steve baker

How Outraged Should We Be By Yesterday’s Renewal of the Coronavirus Act Without a Parliamentary Vote?

There was plenty of outrage on Twitter yesterday from lockdown sceptics about the renewal of the Coronavirus Act 2020 without the House of Commons being given an opportunity to vote on it. For instance, Julia Hartley-Brewer tweeted: “What kind of democracy do we live in when a six month extension to emergency powers to control every aspect of our lives can just be nodded through without any vote?”

But I’m a little more sanguine about this than others and have written a comment piece for Mail+ explaining why. Here is an extract:

Yes, the Act, as originally passed in March 2020, is an illiberal measure that grants the Government all sorts of sweeping powers. For instance, the ability to close businesses and schools, and restrict social gatherings.

But there are two reasons why its renewal should not set off alarm bells.

First, all the most draconian powers granted to the Government under the Act have been removed. The remaining clauses give ministers powers they would need to use in the event of another lockdown but which, by themselves, don’t enable them to impose one, such as allowing them to financially support businesses affected by COVID-19 and to stop landlords evicting tenants for unpaid rents.

However, the removal of these sweeping powers should not be a cause of comfort – which brings me to the second reason.

The last three times the Government imposed a lockdown, it didn’t need to rely on any of the authoritarian clauses in the Act. That’s because it has all the powers it needs under the Public Health Act 1984 and, unlike the Coronavirus Act, that piece of legislation doesn’t have to be renewed every six months.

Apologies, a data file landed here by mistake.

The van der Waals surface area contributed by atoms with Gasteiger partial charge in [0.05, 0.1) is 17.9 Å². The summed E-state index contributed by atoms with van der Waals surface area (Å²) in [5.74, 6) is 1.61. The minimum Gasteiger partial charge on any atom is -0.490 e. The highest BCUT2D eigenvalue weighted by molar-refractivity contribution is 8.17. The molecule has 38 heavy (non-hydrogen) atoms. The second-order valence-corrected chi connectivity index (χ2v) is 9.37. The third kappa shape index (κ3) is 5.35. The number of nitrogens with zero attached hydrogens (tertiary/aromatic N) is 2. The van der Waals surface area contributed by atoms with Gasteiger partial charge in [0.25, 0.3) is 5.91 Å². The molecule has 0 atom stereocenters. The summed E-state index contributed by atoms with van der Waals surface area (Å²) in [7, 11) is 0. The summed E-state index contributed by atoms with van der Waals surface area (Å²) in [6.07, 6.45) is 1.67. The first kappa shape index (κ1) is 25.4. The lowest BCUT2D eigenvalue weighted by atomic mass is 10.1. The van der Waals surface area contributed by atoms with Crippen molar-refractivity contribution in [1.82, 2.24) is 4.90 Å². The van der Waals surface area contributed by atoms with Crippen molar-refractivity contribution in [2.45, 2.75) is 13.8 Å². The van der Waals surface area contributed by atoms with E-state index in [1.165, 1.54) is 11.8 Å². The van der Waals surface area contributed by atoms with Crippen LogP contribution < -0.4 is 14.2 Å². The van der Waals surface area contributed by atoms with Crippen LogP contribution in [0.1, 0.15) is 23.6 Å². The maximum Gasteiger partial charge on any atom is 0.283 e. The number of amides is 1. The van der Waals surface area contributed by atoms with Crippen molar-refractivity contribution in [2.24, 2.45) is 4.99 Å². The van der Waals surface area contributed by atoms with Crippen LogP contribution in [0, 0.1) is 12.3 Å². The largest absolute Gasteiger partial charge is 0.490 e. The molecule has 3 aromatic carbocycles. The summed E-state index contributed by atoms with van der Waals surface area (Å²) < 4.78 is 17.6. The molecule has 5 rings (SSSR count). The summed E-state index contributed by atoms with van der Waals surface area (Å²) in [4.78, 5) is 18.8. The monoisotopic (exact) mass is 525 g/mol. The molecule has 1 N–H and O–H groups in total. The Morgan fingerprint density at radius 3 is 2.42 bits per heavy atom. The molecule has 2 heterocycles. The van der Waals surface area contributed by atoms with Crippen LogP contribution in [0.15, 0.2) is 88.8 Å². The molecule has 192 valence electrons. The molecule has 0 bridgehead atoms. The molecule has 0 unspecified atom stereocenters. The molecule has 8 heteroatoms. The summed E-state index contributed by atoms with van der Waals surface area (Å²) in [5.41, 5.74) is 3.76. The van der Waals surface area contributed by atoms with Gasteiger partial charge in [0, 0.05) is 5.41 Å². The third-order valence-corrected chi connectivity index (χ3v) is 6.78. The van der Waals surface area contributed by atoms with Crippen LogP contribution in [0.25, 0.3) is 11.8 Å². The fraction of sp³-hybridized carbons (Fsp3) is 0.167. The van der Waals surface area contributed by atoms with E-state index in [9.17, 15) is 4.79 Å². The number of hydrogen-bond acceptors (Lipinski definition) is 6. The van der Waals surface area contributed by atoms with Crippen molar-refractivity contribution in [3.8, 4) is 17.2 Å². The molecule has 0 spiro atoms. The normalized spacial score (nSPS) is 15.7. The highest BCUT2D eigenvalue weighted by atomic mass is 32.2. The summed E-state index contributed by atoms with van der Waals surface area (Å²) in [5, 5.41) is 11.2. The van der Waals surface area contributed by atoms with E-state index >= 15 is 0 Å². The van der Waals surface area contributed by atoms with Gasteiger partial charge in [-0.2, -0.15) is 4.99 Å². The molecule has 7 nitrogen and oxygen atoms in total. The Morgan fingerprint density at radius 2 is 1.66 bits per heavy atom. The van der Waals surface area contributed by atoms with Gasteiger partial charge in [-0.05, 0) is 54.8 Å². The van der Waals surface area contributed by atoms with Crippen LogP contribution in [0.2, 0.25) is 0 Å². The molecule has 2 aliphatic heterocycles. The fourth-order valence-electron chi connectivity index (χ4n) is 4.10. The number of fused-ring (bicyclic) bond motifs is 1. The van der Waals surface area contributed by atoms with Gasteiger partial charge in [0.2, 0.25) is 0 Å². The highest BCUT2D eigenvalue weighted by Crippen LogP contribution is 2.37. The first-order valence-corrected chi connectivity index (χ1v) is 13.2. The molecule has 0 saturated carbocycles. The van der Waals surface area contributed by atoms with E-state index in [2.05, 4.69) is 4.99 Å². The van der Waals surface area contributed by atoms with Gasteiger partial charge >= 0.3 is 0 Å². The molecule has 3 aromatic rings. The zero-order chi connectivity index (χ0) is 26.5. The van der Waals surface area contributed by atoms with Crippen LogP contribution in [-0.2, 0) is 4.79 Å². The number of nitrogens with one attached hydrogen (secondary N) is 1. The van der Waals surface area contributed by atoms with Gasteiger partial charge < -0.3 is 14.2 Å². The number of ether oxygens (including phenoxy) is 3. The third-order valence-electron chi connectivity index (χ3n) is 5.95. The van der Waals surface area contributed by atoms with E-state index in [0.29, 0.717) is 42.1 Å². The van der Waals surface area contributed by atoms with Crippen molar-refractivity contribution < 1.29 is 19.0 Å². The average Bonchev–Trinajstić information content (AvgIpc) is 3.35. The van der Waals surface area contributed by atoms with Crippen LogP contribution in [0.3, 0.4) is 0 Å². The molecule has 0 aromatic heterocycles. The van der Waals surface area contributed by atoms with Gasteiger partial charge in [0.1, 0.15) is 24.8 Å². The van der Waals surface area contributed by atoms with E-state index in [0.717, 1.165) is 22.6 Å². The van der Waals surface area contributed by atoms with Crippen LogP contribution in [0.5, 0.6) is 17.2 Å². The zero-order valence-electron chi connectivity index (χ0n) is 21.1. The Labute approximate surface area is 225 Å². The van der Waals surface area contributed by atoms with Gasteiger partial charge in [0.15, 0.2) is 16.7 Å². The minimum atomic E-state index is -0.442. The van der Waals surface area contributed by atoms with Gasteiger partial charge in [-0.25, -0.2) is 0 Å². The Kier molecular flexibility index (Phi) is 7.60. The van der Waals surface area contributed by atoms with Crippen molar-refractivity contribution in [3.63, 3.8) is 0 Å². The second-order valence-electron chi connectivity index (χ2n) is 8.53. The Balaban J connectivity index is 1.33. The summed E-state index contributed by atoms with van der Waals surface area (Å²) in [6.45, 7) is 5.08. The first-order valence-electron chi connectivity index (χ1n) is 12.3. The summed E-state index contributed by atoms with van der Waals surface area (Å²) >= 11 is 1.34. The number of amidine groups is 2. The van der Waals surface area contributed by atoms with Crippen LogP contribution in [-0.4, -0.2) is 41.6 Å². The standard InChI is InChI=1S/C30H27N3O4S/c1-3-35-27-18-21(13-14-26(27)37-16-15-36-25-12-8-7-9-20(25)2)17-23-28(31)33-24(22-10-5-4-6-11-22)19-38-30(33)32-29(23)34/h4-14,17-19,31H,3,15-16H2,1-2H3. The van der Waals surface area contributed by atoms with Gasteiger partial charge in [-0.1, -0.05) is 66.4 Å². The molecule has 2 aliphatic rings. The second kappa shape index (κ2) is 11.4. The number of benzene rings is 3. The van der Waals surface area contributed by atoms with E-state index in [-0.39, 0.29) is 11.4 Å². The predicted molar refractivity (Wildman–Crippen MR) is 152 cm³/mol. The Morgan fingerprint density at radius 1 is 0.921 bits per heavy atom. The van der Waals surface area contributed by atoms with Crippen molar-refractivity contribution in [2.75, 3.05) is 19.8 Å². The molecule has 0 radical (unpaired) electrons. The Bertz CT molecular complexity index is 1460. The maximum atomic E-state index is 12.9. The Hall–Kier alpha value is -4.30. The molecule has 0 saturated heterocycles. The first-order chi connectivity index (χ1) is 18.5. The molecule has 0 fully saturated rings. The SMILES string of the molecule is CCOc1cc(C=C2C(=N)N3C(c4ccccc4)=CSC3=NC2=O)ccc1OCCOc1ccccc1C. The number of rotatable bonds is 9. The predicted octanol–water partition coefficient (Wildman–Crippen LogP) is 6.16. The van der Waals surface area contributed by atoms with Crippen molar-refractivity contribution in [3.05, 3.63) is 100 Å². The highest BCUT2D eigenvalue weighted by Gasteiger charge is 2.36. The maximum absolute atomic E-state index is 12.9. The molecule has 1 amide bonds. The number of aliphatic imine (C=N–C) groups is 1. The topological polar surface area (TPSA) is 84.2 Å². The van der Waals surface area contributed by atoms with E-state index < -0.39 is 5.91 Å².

That’s why Steve Baker, Conservative MP for Wycombe and Deputy Leader of the Covid Recovery Group, abstained in yesterday’s vote but didn’t call for a division of the House. He rightly understood that the renewal of the Act was small potatoes in the grand scheme of things.

I go on to say that for opponents of further lockdowns the focus should be on reforming the Public Health Act, not repealing the Coronavirus Act.

If we’re going to make it harder for the Government to lock us down again without carrying out a cost-benefit analysis – which it didn’t bother with on the previous three occasions – the critical thing is to reform the Public Health Act. That is what the Covid Recovery Group is campaigning for.

Of course, reforming the act wouldn’t prevent the Government from imprisoning us in our homes again. But it would mean that in order to do so, in the absence of any kind of risk assessment, it might have to pass another act of Parliament. That would at least give MPs and peers the opportunity to scrutinise and debate the merits of another lockdown.

Worth reading in full.

Stop Press: For those unconvinced by this argument, you can sign a petition urging the Government to repeal the Coronavirus Act here.

“Outrageous Proposal” to Introduce Vaccine Passports Could Split Tories “Irretrievably”, Warns Steve Baker

Introducing vaccine passports wouldn’t just create a two-tier society but would risk splitting the Conservative Party “irretrievably”, says the Conservative MP Steve Baker, warning the Prime Minister against proceeding with this “outrageous proposal”. Reports suggest that upwards of 42 Tories could vote against the Government’s plans in Parliament, but the deciding vote will likely lie with Labour. The Sun has the story.

Mr. Baker, Deputy Chairman of the Covid Recovery Group of Tories, told the Sun: “It is an outrageous proposal, and one that doesn’t seem likely to do any good.